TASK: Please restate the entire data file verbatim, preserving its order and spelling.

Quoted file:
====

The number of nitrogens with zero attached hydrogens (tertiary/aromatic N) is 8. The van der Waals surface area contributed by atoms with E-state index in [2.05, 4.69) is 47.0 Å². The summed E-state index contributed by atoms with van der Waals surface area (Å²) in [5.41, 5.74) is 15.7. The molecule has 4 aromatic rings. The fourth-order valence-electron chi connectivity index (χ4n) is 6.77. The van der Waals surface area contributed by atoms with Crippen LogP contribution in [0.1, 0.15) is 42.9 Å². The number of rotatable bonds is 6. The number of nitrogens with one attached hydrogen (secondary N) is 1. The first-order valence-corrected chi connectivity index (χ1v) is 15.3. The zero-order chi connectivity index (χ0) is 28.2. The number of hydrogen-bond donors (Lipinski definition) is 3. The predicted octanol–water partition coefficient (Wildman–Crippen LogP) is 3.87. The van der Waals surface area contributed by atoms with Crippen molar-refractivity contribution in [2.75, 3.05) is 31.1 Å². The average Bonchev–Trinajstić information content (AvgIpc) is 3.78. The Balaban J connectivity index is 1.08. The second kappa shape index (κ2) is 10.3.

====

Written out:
The number of nitrogens with zero attached hydrogens (tertiary/aromatic N) is 8. The van der Waals surface area contributed by atoms with E-state index in [2.05, 4.69) is 47.0 Å². The summed E-state index contributed by atoms with van der Waals surface area (Å²) in [5.41, 5.74) is 15.7. The molecule has 4 aromatic rings. The fourth-order valence-electron chi connectivity index (χ4n) is 6.77. The van der Waals surface area contributed by atoms with Crippen LogP contribution in [0.1, 0.15) is 42.9 Å². The number of rotatable bonds is 6. The number of nitrogens with one attached hydrogen (secondary N) is 1. The first-order valence-corrected chi connectivity index (χ1v) is 15.3. The zero-order chi connectivity index (χ0) is 28.2. The number of hydrogen-bond donors (Lipinski definition) is 3. The predicted octanol–water partition coefficient (Wildman–Crippen LogP) is 3.87. The van der Waals surface area contributed by atoms with Crippen molar-refractivity contribution in [2.75, 3.05) is 31.1 Å². The average Bonchev–Trinajstić information content (AvgIpc) is 3.78. The Balaban J connectivity index is 1.08. The second kappa shape index (κ2) is 10.3.